Solution: The specific gravity of methyl bromide is 1.73 (14.4 / 8.345). The correction factor for methyl bromide to water according to equation 2 is 1.3153 (i.e., the square root of 1.73). The corrected flow rate for water is 2.37 gpm (1.3153 x 1.8 gpm). The density or weight of 1,3-D is 10.2 lb/gal and for water it is 8.345 lb/gal. The specific gravity of 1,3-D is 1.218 ( 10.2 / 8.345). The correction factor for 1,3-D is calculated according to equation 1 as [1 / square root (1.218)]. The correction factor is 0.906, meaning that the flow of 1,3-D is 90.6 % of the maximum flow capacity for water (2.37 gal/min). The corrected 100% maximum flow capacity for 1,3-D is, therefore, 2.15 gallons per minute (0.906 x 2.37).

Tractor Speed Calibration

Careful and precise assessment of tractor ground speed is also very important for accurate calibration of soil fumigant application in the field. If a tractor-mounted radar system is installed, ground speed determinations can be acquired directly from the radar unit. For fumigation equipment without radar, determination of ground speed requires a test course and a stop watch. For the test course, measure and flag a 100-ft-long interval in the field and record the time for the application equipment to travel the 100 linear feet. Ensure that the test course reflects average soil conditions within the field. Repeat the process at least twice under actual in-field conditions, ensuring identical transmission and tractor RPM settings and tractor loads for all test runs. Take the average of the travel times for all test runs. Tractor speed in miles per hour can then be calculated according to equation 3:

Equation 3:

Tractor Ground Speed (MPH)=

{(60x60x test course) / Seconds} / 5280

or [68.2 / Seconds] (3)

Treatment Width

For broadcast applications where the entire land area is treated and plastic mulch is not used, the treated width is the product of the number of injection shanks or chisels times the distance between chisels. For in-row applications, this distance is the cumulative width of the number of beds simultaneously treated at the time of soil fumigation. For example, if a bed measures 3 feet wide at its base, and 3 beds are treated simultaneously, then treatment width is 9 feet.


Table 1. 

Density, specific gravity, and correction factors (as a percentage of maximum water flow) for converting the flow of a specific fumigant through a flow meter designed for water.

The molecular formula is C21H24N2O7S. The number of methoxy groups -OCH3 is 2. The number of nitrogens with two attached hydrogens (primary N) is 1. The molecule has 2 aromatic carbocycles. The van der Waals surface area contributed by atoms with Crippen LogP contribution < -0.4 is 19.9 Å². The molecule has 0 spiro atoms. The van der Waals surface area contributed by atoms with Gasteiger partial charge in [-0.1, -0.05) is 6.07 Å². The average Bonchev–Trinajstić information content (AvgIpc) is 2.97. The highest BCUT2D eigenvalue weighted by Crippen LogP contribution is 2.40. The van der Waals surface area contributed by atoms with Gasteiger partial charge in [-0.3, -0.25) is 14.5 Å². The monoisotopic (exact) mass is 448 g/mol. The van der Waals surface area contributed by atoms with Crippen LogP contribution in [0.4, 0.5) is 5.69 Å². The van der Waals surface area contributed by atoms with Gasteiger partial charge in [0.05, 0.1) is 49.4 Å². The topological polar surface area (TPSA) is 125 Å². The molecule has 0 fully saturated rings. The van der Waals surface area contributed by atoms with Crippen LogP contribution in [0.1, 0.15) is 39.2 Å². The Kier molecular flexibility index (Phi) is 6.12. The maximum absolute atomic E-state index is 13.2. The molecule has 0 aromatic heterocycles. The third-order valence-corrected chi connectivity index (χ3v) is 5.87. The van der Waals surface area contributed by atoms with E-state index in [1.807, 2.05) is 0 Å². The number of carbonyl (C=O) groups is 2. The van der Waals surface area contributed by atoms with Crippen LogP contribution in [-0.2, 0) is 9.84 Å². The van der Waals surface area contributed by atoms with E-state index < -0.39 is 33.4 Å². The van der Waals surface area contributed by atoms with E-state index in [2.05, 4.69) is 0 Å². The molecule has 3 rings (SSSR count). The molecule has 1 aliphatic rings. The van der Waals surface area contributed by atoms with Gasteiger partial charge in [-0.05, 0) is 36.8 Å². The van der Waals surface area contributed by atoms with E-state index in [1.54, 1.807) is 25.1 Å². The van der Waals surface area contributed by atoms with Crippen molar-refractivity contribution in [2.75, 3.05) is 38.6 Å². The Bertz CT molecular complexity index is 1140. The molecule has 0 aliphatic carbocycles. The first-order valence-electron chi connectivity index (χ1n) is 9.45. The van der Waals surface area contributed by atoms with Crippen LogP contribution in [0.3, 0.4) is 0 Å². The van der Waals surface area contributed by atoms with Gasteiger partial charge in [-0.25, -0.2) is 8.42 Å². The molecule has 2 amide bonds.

(lb /gal)

Specific Gravity


Conversion Factor

(100% flow rate vs. water)

2Methyl Bromide





Methyl Bromide





Methyl Bromide









Chloropicrin EC




Telone® II




Telone® EC




Telone® C-17




Telone® C-35








Pic- Clor 60®




Pic- Clor 60 EC®








Vapam® HL




DMDS (Paladin)




DMDS (PaladinEC)


















AITC (Dominus)








2Formulation representing 98% methyl bromide and 2% Chloropicrin by volume.


Seconds to travel 100 feet

= _______________ seconds

68.2 divide by seconds

= _______________ MPH

Broadcast rate per acre or per treated acre*

= _______________ lbs. / acre

Treatment width (under plastic)

= _______________ feet

Corrected maximum 100% flow of meter

= _______________ lbs. / min.



Speed (mph x 88)

= _______________ ft. / min.

Ft. / min. x treatment Width

= _______________ sq. ft. / min.

Sq. ft. / min. divided by 43,560 sq. ft. / acre

= _______________ acres / min.

Acre / min. x Broadcast Application / acre

= _______________ lbs. / min.

Lbs. / min. divided by 100% flow of meter

= _______________ FLOW METER SETTING


* Ensure broadcast application rates in gallons per acre are properly converted to lbs/acre using the product's density or specific weight (see Table 1).



This document is ENY-047, one of a series of the Entomology and Nematology Department, UF/IFAS Extension. Published February 2002. Revised December 2013 and January 2015. For more publications related to horticulture/agriculture, please visit the EDIS website at


J. W. Noling, professor, Entomology and Nematology Department, UF/IFAS Citrus Research and Education Center, Lake Alfred, FL 33850.

The Institute of Food and Agricultural Sciences (IFAS) is an Equal Opportunity Institution authorized to provide research, educational information and other services only to individuals and institutions that function with non-discrimination with respect to race, creed, color, religion, age, disability, sex, sexual orientation, marital status, national origin, political opinions or affiliations. For more information on obtaining other UF/IFAS Extension publications, contact your county's UF/IFAS Extension office.

U.S. Department of Agriculture, UF/IFAS Extension Service, University of Florida, IFAS, Florida A & M University Cooperative Extension Program, and Boards of County Commissioners Cooperating. Nick T. Place, dean for UF/IFAS Extension.